What changes with Google Analytics 4

Imagem Header O que muda com o GA4

After a year of repeated warnings by Google, the big date is approaching!
On July 1st, 2023, Universal Analytics will stop recording new data, forcing all those who are in charge of websites to migrate to Google Analytics 4. Otherwise, they will no longer see their visits, interactions or conversion data being recorded!

This change comes with the promise of better user privacy controls, with GA4 (Google Analytics 4) being developed in line with data protection regulations and giving users the ability to better control what is tracked and how that data is used.

It all sounds great, but what is certain is that a lot will change with GA4, and both intelligence professionals and marketing or ecommerce teams will have to get used to a new tool, after years of using and adapting to the defunct Google Universal Analytics (UA).

But what are, after all, the main differences in the way metrics are accounted for, and the new ways of measuring that have emerged in this evolution from UA to GA4?

1 / Users

While the UA shows us the total number of users by default, in GA4 we are shown the data of active users only. This new metric encompasses any user who has had a session with interaction.

2 / Attribution Models and Assisted Conversions

In UA, the attribution model defined by default is that of the last non-direct click, and this cannot be changed. In GA4, on the other hand, the attribution model is the data-based attribution model, and in this model, credit for conversion is distributed based on the data of each conversion event. In other words, although assisted conversions continue to exist (with their own report in GA4), they only make sense if there are changes in the attribution models.

3 / Conversion Counting

In the UA only 1 conversion per session is counted. Now let’s imagine that the conversion is the submission of a form. If there are 2 form submissions in the same session, in UA only 1 conversion will be counted, while in GA4 2 will be counted. Makes more sense, doesn’t it?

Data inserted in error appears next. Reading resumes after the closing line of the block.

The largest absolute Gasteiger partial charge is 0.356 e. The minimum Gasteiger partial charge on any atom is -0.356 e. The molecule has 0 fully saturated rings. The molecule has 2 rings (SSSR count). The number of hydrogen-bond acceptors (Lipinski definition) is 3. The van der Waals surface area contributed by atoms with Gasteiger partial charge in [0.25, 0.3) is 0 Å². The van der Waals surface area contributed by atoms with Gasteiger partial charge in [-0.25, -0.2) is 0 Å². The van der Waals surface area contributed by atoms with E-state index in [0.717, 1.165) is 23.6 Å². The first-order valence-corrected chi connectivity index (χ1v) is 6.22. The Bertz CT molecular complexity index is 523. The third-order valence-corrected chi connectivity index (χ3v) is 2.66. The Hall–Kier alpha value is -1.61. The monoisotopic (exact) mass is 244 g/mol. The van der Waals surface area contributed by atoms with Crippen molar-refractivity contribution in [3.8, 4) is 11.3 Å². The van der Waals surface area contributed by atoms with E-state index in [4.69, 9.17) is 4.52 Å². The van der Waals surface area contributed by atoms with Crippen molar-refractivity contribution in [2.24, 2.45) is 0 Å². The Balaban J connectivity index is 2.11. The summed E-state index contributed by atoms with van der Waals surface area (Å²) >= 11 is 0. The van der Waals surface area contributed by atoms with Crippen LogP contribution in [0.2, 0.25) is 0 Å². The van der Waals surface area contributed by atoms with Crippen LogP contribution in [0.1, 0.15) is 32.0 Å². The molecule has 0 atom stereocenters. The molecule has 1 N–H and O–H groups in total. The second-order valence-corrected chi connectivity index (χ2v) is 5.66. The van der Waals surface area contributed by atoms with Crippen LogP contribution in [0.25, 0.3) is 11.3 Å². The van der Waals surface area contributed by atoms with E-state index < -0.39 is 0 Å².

4 / Bounce Rate vs. Interaction Rate

While in the UA the bounce rate corresponds to the percentage of unique page sessions in which there was no interaction, in GA4 we give more importance to the inverse: the interaction rate. That is, the percentage of sessions that were sessions with interaction.

5 / Interactions and Interaction Rate

These are two of the new star metrics of GA4, to which we should be more attentive! An interaction is recorded when a user has a session that lasts longer than 10 seconds, activating a conversion event or when they have more than 2 page-views. If a user browses your homepage for less than 10 seconds and then leaves without activating any events or visiting any other pages or screens, the session will then be counted as a rejection (a session with a rejection but not a session with interaction).

6 / All interactions are events

In GA4, unlike UA, all interactions are recorded as events, so we do not have the traditional elements of category, action, or label available. In other words, when a user views a page, the page-view event is automatically activated. Much simpler!

Basically, this is all good news.
The important thing is for the tool to stabilize in the coming months, while gathering more and more users.

Around here we are ready for the 1st of July 2023 😉

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